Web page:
The FCPA additionally mandates that publicly listed companies maintain accurate books and records of their transactions and that they also have adequate controls to ensure transactions are only executed with appropriate authorisation and pursuant to company policy. US authorities often target large multinational corporations with insufficiently managed subsidiaries for running afoul of these provisions. For example, in 2007, Dow Chemical was held in violation of the books and records provision of the FCPA in connection with actions of a fifth-tier subsidiary in India. Although the parent company neither knew of nor authorised the subsidiary’s allegedly corrupt payments, Dow was nevertheless held responsible in a Securities and Exchange Commission (SEC) enforcement action.

Over the last decade, US authorities have allocated increasing resources to FCPA investigations and prosecutions, creating an environment of increased scrutiny of deals and record-breaking penalties following violations. In the largest FCPA enforcement action in history, Siemens paid approximately $1.6bn in combined penalties, fines and disgorgement to the Department of Justice, the SEC and relevant authorities in Germany relating to an alleged scheme of corruption that spanned the globe. Just this year, former Siemens executives were hit with over $900,000 in individual civil penalties and disgorgement relating to the same case – again the largest penalty of its kind in history. And the longest prison sentence ever in an FCPA case was handed down in 2011, when the former president of Terra Telecommunications was given 15 years for his role in a scheme to bribe Haitian government officials.

Navigating FCPA risks in M&A transactions: avoiding potential successor liability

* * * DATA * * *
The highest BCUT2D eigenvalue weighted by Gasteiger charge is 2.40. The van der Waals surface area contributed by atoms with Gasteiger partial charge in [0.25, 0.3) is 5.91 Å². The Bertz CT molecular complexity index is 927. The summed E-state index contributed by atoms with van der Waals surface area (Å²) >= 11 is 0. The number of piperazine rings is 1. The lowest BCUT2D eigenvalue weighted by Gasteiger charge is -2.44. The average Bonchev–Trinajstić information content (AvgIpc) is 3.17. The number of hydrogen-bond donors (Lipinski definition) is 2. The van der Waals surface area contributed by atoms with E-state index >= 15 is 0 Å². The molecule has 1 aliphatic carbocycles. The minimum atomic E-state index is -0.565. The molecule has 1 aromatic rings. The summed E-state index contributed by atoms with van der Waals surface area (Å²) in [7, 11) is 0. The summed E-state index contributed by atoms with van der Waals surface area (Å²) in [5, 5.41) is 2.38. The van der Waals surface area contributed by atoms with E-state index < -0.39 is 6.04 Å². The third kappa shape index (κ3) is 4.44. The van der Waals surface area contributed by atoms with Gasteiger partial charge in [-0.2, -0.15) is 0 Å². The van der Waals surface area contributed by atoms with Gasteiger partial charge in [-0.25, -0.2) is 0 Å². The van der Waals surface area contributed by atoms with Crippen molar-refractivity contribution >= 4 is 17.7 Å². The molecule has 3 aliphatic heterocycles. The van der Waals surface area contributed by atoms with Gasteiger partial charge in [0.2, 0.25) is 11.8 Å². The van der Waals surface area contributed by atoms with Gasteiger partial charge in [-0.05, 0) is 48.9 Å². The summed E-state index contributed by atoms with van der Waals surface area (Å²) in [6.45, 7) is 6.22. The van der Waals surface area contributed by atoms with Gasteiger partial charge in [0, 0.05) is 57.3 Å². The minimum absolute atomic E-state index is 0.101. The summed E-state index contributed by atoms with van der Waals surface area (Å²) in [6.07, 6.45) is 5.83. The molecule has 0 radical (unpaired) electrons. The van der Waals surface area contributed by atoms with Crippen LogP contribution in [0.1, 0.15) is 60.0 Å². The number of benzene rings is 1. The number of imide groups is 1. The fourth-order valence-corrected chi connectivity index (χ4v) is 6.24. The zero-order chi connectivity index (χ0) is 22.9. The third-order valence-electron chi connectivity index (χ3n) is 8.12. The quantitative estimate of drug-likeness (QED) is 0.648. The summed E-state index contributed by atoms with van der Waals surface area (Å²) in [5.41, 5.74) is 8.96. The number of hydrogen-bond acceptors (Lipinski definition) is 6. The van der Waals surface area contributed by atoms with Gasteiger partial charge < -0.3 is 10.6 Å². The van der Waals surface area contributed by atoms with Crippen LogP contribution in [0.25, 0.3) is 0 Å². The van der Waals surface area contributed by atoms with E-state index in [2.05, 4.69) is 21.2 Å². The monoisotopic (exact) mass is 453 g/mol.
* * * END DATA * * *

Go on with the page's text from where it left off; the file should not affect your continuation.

In a climate of heightened enforcement and increasingly severe penalties, companies must recognise that mergers, acquisitions and similar types of business combinations are particularly fraught with FCPA-related dangers. Acquirers often have limited access to the information needed to accurately assess a target company’s corruption-related risks, yet enforcement authorities frequently hold them accountable for both pre- and post-closing violations. To responsibly confront the potential consequences of this uncertainty, acquirers must not only investigate and disclose FCPA violations as soon as practicable, but authorities also expect them to put a plan in place immediately upon closing to ensure no illegal payments occur after a merger. However, authorities have also recognised the limitations buyers often face when confronted with limited access to a target’s books and records. In a 2008 opinion release responding to an inquiry from Halliburton during its acquisition of Expro, the Department of Justice announced a safe harbour of 180 days after closing to investigate, disclose and remedy problematic conduct.

In a demonstration of this principle, in 2011, Ball Corporation settled an SEC enforcement action based on the questionable payments of a recently acquired subsidiary in Argentina. Although Ball identified these pre-closing violations soon after the acquisition, the SEC nevertheless found the company liable for them, particularly because of Ball’s failure to put measures in place at the subsidiary to safeguard against future violations following the acquisition’s grace period.